computer graphics, hardware programming, electronic circuits, image processing, computer vision and all computer/electronics related aspects. Content is always being added to this site and this site is often updated to reflect new and improved information.">
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This webpage is updated very often and is meant to project some of the
documentation I've written for interested programmers. The content here will
deal mainly with QuickBasic, C/C++, VC++, VB, OpenGL, DirectX, graphics, game
programming, image processing and computer vision, etc. I plan to shift this website to an independent
location by summer 2003, but for now, this location at geocities is permanent.
The C/C++ tutorials and docs on this site are a result of the courses our
computer science batch takes up in school. The course structure includes almost
all of C++ excluding applications like graphics.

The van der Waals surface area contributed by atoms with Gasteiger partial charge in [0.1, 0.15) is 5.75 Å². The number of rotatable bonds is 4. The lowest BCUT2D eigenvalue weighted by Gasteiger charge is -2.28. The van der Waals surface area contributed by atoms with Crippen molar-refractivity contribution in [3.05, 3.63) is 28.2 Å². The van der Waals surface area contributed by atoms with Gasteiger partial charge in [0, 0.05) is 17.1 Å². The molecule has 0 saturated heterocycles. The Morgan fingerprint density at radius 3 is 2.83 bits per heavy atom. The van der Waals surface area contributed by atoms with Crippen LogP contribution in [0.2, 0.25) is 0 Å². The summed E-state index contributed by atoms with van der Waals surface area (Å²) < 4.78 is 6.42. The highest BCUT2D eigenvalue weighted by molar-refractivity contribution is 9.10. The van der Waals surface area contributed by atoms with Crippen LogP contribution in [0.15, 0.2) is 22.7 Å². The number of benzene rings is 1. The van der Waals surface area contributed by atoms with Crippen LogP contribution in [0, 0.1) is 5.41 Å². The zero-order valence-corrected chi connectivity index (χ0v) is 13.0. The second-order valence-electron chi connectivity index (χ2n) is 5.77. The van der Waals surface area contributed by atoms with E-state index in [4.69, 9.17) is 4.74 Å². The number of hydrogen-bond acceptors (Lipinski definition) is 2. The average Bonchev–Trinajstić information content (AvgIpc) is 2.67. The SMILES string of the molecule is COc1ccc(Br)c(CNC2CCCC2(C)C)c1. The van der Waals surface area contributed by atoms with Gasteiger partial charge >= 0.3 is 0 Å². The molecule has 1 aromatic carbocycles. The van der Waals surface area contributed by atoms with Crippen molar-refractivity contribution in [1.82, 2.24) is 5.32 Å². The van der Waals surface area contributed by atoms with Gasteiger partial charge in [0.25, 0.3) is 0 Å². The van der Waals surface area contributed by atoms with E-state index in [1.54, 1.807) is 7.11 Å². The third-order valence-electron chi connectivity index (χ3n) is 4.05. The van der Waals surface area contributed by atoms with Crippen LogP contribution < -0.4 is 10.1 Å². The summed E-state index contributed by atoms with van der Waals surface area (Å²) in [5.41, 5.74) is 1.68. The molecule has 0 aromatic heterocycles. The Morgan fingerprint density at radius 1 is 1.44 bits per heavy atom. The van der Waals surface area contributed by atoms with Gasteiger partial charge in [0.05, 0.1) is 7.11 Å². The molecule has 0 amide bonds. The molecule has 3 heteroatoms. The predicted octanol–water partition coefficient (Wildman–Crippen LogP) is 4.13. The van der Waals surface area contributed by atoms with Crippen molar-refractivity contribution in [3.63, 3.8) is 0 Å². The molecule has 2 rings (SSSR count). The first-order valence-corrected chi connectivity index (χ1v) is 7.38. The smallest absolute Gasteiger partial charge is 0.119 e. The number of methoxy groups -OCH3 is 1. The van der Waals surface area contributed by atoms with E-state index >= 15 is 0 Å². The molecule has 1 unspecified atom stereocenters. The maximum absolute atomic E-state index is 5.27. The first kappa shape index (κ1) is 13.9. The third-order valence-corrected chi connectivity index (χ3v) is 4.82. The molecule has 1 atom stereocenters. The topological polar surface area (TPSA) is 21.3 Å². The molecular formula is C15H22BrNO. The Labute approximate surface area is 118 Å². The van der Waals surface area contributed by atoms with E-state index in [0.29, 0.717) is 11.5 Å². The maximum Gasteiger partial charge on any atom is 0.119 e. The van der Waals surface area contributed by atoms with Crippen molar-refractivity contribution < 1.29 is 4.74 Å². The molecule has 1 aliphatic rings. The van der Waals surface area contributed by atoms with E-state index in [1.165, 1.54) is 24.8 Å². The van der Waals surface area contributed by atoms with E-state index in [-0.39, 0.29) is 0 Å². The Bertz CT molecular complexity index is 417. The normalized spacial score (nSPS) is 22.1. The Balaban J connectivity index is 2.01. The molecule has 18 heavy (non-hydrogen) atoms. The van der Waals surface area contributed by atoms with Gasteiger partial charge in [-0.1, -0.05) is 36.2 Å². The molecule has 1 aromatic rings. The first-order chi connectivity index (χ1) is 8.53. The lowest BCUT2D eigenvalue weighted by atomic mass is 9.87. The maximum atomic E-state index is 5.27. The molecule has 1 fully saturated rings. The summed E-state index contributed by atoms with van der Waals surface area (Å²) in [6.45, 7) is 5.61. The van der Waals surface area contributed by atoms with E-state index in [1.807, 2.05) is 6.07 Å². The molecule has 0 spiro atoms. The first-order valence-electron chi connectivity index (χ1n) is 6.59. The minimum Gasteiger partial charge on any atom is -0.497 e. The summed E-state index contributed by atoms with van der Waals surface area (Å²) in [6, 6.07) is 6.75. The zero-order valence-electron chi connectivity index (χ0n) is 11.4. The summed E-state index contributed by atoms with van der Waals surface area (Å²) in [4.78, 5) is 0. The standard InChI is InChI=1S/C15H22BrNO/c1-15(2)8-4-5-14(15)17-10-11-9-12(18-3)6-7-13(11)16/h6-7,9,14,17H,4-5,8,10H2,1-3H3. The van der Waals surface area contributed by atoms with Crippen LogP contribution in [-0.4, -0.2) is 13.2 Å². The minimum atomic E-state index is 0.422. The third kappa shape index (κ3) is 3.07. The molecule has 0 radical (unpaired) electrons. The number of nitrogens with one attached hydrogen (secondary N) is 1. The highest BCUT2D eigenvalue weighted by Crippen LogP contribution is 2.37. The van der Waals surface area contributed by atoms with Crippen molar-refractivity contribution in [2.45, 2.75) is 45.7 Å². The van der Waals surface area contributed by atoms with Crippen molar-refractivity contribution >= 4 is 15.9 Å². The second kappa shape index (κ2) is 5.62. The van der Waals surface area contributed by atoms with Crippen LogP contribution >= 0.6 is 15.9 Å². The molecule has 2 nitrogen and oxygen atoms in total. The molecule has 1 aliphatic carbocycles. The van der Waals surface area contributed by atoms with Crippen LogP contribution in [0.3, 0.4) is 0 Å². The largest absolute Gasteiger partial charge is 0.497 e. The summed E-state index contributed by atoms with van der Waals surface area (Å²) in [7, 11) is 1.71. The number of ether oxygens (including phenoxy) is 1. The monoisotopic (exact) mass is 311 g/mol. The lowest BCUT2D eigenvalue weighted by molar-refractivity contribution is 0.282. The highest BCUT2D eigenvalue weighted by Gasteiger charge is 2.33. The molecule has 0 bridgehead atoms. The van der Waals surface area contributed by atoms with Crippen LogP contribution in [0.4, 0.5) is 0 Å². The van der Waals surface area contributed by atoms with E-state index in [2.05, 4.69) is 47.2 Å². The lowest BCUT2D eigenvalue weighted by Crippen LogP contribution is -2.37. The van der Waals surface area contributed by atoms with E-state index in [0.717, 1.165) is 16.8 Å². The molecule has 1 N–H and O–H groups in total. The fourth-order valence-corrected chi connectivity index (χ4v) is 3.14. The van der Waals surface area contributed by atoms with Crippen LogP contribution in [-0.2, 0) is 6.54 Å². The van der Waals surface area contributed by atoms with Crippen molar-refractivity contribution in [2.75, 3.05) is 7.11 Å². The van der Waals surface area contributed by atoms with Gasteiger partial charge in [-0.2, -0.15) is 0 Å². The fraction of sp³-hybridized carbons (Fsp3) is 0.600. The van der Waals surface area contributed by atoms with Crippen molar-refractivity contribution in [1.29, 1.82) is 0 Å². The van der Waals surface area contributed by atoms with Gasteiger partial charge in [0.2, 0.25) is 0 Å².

Linked Lists: An introduction to
Singly Linked Lists (under construction).
Dynamic Arrays: This tutorial
will teach you how to declare and use dynamic arrays in C and C++. Some
example code and suggested assignment questions. Dynamic arrays are very
helpful in small and big programs, where allocation of memory depends on
factors created or modified within the program itself. Note: Nested new and delete may be used to declare and use two
dimensional arrays at runtime. We tested the method successfully on a Win98
box running Turbo C++ 3.0. Information about the code and link was provided by
Miles Van Pelt. Thanks Miles!
Game Programming 001: Intro to Game
Development: This tutorial will introduce you to the exciting world
of computer game programming. No prior experience required.
Game Programming 002: Game Design: The
second part of the introductory tutorial series discusses game design, user
interaction and a bit of AI.
Porting Visual C++ Programs to DevC++: This
article describes how to port a program originally meant for Visual C++
(using the GDI--not MFC) to DevC++. Bloodshed's DevC++ compiler is fast and
free, though it is still under development and has some bugs. Specifically,
this is meant for OpenGL programmers who don't use much of Microsoft's
functions except message structures and window creation, etc.
More tutorials coming up soon.
Friday, February 16, 2007 18:14:29